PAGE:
By M.L. Wheaton, Director of Consulting
We all believe in preventive dentistry, right? Well, I hope you also believe in preventing misunderstandings between you and your team members by setting an example of positive attitude in your practice.
Adam Bryant, New York Times columnist and author of "The Corner Office: Indispensable and Unexpected Lessons from CEOs On How to Lead and Succeed,” reminded me of this leadership lesson in his column in the Times recently. He reports on an alarming question packed with a powerful lesson. I’ll use his lesson from the corporate world and relate it to your dental practice.
A colleague asked, "Can we talk in the conference room?" Upon entering the conference room, she said, "Are you mad at me?" Mr. Bryant was puzzled, but realized later what was going on. As an editor, he faces a lot of tight deadlines, and often has just a short window to get a story into shape for the next day’s paper. He guessed he was thinking hard about some story as he walked through the newsroom one day – probably furrowing his brow, his mind a million miles away – when he briefly locked eyes with this colleague, who was startled enough by his body language to later pull him into the conference room and ask if the air needed to be cleared between them.
As a consultant to dentist employers/leaders, I know you have experienced the dreaded, "Can I speak with you today?" I’m sure you can imagine a team member asking the "Are you upset with me" question.
Adam Bryant reports that his colleague did him a huge favor because he learned a memorable lesson about how people can read so much into subtle, and often unintended, cues. From that moment on, Mr. Bryant made much more of an effort to be aware of his body language, particularly with the team of reporters he was leading, and to always show energy, confidence, and optimism, even if he was on a tight deadline and wrestling with a difficult problem.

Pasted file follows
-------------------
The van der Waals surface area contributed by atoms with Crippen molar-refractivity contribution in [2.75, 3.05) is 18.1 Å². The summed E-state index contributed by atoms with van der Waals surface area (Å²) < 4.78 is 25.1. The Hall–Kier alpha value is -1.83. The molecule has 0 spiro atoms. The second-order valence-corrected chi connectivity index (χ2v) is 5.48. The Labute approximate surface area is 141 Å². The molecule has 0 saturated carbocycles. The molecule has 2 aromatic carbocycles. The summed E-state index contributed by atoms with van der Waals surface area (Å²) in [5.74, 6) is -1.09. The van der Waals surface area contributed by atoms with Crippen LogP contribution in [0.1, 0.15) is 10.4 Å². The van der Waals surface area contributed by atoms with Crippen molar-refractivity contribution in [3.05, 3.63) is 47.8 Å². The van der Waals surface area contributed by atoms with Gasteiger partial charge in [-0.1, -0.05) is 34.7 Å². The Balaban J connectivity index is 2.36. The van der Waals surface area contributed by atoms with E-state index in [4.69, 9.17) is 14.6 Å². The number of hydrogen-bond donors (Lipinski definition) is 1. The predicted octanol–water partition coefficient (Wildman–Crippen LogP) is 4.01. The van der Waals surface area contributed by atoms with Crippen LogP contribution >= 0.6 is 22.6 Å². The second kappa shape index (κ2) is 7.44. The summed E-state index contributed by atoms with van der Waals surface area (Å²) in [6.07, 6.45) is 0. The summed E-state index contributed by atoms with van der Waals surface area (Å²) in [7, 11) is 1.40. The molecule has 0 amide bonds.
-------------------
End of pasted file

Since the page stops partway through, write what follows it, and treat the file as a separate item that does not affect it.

At Pride Institute, we share with our clients the concept of meta-communication, described in the work of Albert Mehrabian several decades ago when he examined the component parts of communication. He found that people are influenced 55% by body language, 38% by the speed and intonation of the voice, and only 7% by the words themselves!
So doctors, how do you enter the office first thing in the morning? What tone do you set with your body language at your morning huddle? Are you Debbie Downer? Are you bringing your home life frustrations into the office? Is your "Good morning" authentic"? If you get into the day and find you are not making goal, are you depressed, or are you upbeat about how to turn it around? How you present yourself WILL be mirrored in your team!
Mr. Bryant makes this powerful influence crystal clear through the story of Linda Hudson, president of BAE Systems, when she first became company president. “I was the first female president of the General Dynamics Corporation, and I went out and bought new fancy suits to wear to work. A lady at Nordstrom’s showed me how to tie a scarf in a very unusual way for my new suits. I went to work in my suit my first day. I came back to work the next day, and I ran into no fewer than 12 women in the organization who had on scarves tied exactly like mine!
“That’s when I realized that life was never going to be the way it was before, and that people were watching everything I did. It wasn’t just going to be about how I dressed. It was about my behavior, the example I set, the tone I set, the way I carried myself, how confident I was – all those things. It really was about me now, and the context of setting the tone for the organization.
“That was a lesson I've never forgotten – that as a leader, people are looking at me in a way that I could not have imagined in other roles. To this day, not only the awareness, but the responsibility that goes along with this is something that I think about every day.”
So doctor/leaders, look in the mirror (literally) as the first reason why team members might think you’re upset with them. A team that is walking on eggshells due to your negative influence will not be willing, excited, and committed to serving the practice well. On the other hand, your positive influence also sets the tone for them. This goes full circle to your patients, who pick up on those vibes in your practice.
As Dr. Pride used to say, "It’s show time!" And your team is watching you!
PAST TUESDAY TIPS:
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